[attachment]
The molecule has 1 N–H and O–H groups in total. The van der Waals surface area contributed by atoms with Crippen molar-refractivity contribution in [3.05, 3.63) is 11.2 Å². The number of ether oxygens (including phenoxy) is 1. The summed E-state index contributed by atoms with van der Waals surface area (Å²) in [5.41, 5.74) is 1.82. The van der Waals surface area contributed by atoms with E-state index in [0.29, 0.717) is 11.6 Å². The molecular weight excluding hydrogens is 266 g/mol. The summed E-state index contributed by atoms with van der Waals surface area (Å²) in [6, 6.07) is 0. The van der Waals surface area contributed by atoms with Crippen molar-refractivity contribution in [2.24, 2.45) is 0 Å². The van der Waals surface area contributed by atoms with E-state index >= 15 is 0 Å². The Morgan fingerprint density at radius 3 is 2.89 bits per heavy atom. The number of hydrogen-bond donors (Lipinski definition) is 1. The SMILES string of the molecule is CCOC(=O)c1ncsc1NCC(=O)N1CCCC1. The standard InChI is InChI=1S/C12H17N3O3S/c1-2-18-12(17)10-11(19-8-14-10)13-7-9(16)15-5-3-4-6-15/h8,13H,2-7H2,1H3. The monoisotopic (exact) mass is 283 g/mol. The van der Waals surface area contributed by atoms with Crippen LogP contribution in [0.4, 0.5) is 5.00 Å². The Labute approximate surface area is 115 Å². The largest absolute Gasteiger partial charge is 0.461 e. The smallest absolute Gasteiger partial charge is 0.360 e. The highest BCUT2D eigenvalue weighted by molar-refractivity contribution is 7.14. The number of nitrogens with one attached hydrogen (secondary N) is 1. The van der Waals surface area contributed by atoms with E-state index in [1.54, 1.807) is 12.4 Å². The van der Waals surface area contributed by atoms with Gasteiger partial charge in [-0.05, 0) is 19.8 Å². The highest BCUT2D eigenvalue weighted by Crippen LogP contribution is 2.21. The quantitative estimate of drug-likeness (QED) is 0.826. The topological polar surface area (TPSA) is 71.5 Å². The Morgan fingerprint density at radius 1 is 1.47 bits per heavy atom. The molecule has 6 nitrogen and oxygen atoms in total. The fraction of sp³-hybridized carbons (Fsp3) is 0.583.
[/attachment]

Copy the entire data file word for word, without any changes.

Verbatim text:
The molecule has 1 N–H and O–H groups in total. The van der Waals surface area contributed by atoms with Crippen molar-refractivity contribution in [3.05, 3.63) is 11.2 Å². The number of ether oxygens (including phenoxy) is 1. The summed E-state index contributed by atoms with van der Waals surface area (Å²) in [5.41, 5.74) is 1.82. The van der Waals surface area contributed by atoms with E-state index in [0.29, 0.717) is 11.6 Å². The molecular weight excluding hydrogens is 266 g/mol. The summed E-state index contributed by atoms with van der Waals surface area (Å²) in [6, 6.07) is 0. The van der Waals surface area contributed by atoms with Crippen molar-refractivity contribution in [2.24, 2.45) is 0 Å². The van der Waals surface area contributed by atoms with E-state index >= 15 is 0 Å². The Morgan fingerprint density at radius 3 is 2.89 bits per heavy atom. The number of hydrogen-bond donors (Lipinski definition) is 1. The SMILES string of the molecule is CCOC(=O)c1ncsc1NCC(=O)N1CCCC1. The standard InChI is InChI=1S/C12H17N3O3S/c1-2-18-12(17)10-11(19-8-14-10)13-7-9(16)15-5-3-4-6-15/h8,13H,2-7H2,1H3. The monoisotopic (exact) mass is 283 g/mol. The van der Waals surface area contributed by atoms with Crippen LogP contribution in [0.4, 0.5) is 5.00 Å². The Labute approximate surface area is 115 Å². The largest absolute Gasteiger partial charge is 0.461 e. The smallest absolute Gasteiger partial charge is 0.360 e. The highest BCUT2D eigenvalue weighted by molar-refractivity contribution is 7.14. The number of nitrogens with one attached hydrogen (secondary N) is 1. The van der Waals surface area contributed by atoms with E-state index in [1.54, 1.807) is 12.4 Å². The van der Waals surface area contributed by atoms with Gasteiger partial charge in [-0.05, 0) is 19.8 Å². The highest BCUT2D eigenvalue weighted by Crippen LogP contribution is 2.21. The quantitative estimate of drug-likeness (QED) is 0.826. The topological polar surface area (TPSA) is 71.5 Å². The Morgan fingerprint density at radius 1 is 1.47 bits per heavy atom. The molecule has 6 nitrogen and oxygen atoms in total. The fraction of sp³-hybridized carbons (Fsp3) is 0.583.